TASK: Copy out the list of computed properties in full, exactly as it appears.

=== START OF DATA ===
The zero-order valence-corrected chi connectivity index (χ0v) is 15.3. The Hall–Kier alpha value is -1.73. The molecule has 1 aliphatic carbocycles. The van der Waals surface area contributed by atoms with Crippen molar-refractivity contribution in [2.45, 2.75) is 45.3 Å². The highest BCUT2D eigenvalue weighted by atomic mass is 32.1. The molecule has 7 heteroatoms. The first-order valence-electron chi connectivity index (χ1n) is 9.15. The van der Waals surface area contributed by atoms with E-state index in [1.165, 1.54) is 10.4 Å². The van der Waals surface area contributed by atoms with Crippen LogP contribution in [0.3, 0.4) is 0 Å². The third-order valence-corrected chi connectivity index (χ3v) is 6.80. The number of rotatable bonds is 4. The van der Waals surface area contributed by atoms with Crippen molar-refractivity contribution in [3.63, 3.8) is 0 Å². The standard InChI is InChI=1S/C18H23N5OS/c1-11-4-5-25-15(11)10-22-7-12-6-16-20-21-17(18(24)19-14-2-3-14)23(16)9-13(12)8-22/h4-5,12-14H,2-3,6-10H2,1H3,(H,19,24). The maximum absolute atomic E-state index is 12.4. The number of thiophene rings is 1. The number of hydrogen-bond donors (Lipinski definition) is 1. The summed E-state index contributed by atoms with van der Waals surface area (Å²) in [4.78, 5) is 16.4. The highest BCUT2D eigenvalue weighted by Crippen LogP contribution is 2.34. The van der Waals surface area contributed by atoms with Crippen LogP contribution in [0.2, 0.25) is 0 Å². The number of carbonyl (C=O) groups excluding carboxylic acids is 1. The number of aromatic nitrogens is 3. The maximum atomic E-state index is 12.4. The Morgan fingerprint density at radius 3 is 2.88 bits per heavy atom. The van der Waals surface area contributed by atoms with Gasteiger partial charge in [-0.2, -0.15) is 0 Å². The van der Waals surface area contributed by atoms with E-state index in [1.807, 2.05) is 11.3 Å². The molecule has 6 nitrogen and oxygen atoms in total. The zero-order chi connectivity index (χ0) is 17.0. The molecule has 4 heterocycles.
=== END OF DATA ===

The zero-order valence-corrected chi connectivity index (χ0v) is 15.3. The Hall–Kier alpha value is -1.73. The molecule has 1 aliphatic carbocycles. The van der Waals surface area contributed by atoms with Crippen molar-refractivity contribution in [2.45, 2.75) is 45.3 Å². The highest BCUT2D eigenvalue weighted by atomic mass is 32.1. The molecule has 7 heteroatoms. The first-order valence-electron chi connectivity index (χ1n) is 9.15. The van der Waals surface area contributed by atoms with E-state index in [1.165, 1.54) is 10.4 Å². The van der Waals surface area contributed by atoms with Crippen LogP contribution in [0.3, 0.4) is 0 Å². The third-order valence-corrected chi connectivity index (χ3v) is 6.80. The number of rotatable bonds is 4. The van der Waals surface area contributed by atoms with Crippen molar-refractivity contribution in [3.63, 3.8) is 0 Å². The standard InChI is InChI=1S/C18H23N5OS/c1-11-4-5-25-15(11)10-22-7-12-6-16-20-21-17(18(24)19-14-2-3-14)23(16)9-13(12)8-22/h4-5,12-14H,2-3,6-10H2,1H3,(H,19,24). The maximum absolute atomic E-state index is 12.4. The number of thiophene rings is 1. The number of hydrogen-bond donors (Lipinski definition) is 1. The summed E-state index contributed by atoms with van der Waals surface area (Å²) in [4.78, 5) is 16.4. The highest BCUT2D eigenvalue weighted by Crippen LogP contribution is 2.34. The van der Waals surface area contributed by atoms with Crippen LogP contribution in [0.2, 0.25) is 0 Å². The number of carbonyl (C=O) groups excluding carboxylic acids is 1. The number of aromatic nitrogens is 3. The maximum atomic E-state index is 12.4. The Morgan fingerprint density at radius 3 is 2.88 bits per heavy atom. The van der Waals surface area contributed by atoms with Gasteiger partial charge in [-0.2, -0.15) is 0 Å². The van der Waals surface area contributed by atoms with E-state index in [1.807, 2.05) is 11.3 Å². The molecule has 6 nitrogen and oxygen atoms in total. The zero-order chi connectivity index (χ0) is 17.0. The molecule has 4 heterocycles.